Overlooking the main harbour in Taiwan’s Northern port city of Keelung 基隆市, from a vantage point on Tiger Hill 虎仔山, lie the remains of Jìngyīn1) Temple 淨因寺, a large, 3-tiered concrete husk that looms forlornly out of the perpetual gloom and constant rain that are an effect of the city’s close proximity to the warm Kuroshio Current, earning it the well deserved nickname of the ‘Rainy Port 雨港’. With that in mind, it was, rather predictably, pissing it down on this particular occasion I decided to wander round, making exploring the city’s cramped streets and back-alleys fairly miserable, which is actually a great way to see them funnily enough – Keelung exudes a kind of grim, forlorn, industrial charm that’s further accentuated by inclement weather and darkness, that gives it a very ‘neo-noire’ vibe – I like it.
The rain had stopped by the time I arrived at Jingyin, but the hanging storm clouds remained, blotting out a good majority of the available light, and making photographing the deeper recesses of the temple somewhat difficult without the tripod I’d utterly failed to bring (hence the focus issues and graininess of many of the photos attached to this report). Cranking the sensitivity of my camera and setting my lenses to ‘wide open’ in order to wring whatever brightness I could from the dim atmosphere, I set to mooching about to see whatever caught my interest, using the harsh LED glare of my cell phone for illumination when these were just not enough.
Jingyin temple itself was originally founded and constructed in 1925, funded by a female member of nearby Língquán Temple 靈泉禪寺, and dedicated to Amitābha 阿彌陀佛 – the Buddha of Infinite Light and compassion for a number of years, until 1952, when the property rights were transferred, and Guānyīn 觀音 was instated as the primary deity – maintaining the compassionate ethos (Guanyin in often attributed as being the Goddess of mercy), although interestingly in my (limited) understanding, in the spiritual hierarchy she actually stands slightly lower than Amitābha, although they’re often seen depicted together – I’d be curious to know why (presumably) the new owner felt the need to change as both Gods appear to have similar attributes?
The overgrown outer courtyard you enter onto after gaining access through the main gate is covered in the usual trash and detritus that always accumulates in places no-one’s going to shout at you for putting it – a hard hat, mattress, food packaging, toy robot, a candy dispensing slot machine – all the usual suspects are present and correct, atop a moist carpet of steadily rotting leaves – out of sight, out of mind. The ground floor is surprisingly well furnished given the length of time the place has languished, with many deities still in residence, gathering dust in the central shrine – evidently someone felt a little sorry for them living in near constant darkness, as they’ve taken it upon themselves to keep paying the electricity bill to illuminate (albeit very dimly) the hall for their benefit.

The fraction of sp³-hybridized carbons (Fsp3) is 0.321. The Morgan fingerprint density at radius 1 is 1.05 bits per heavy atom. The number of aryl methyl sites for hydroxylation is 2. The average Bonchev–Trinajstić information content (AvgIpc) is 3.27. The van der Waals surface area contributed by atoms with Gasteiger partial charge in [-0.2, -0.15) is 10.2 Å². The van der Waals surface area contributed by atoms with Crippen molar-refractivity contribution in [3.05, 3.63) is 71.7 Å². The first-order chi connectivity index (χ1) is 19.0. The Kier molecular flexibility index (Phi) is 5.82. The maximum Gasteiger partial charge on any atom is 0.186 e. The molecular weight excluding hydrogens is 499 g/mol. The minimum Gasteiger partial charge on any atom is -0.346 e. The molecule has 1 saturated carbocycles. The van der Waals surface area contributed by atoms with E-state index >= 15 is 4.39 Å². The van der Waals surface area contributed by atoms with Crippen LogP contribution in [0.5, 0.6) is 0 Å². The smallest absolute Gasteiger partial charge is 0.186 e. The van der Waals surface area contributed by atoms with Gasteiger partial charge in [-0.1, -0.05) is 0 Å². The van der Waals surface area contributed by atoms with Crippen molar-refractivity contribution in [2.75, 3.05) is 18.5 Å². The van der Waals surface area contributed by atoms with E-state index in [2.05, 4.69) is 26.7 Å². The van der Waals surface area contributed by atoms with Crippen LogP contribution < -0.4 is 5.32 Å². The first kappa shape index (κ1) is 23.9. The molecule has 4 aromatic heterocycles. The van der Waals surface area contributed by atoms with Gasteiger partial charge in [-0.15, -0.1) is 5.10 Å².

The ground floor’s West wing appears to have been the temple’s administrative heart, with the numerous desks and shelves scattered about the place containing industrial quantities of astrological fortunes, candles, incense sticks, and other religious paraphernalia, while the East looks it’s been set up as a place for dining, tea drinking, and rest and relaxation for the resident monks judging by the more ‘at-ease’ design of much of the furniture, and indeed one of the tables already looked set, ready for snacks and for a spot of freshly brewed tea to be served from the adjoining kitchen which is still filled with crockery and assorted utensils, but lies in near pitch-black darkness. One other interesting find on this floor, was an old photo album which contained some interesting images: 2 women washing their hands in a ‘Rock Spring’, a young man stood in front of a horse statue at a temple complex, another in military dress in front of an old tree, along with many others. I did take photos of these, but after the fact, it occurred to me that they may well have been left as a ‘memorial’ to the deceased, so I’m going to err on the side of caution and refrain from posting them here.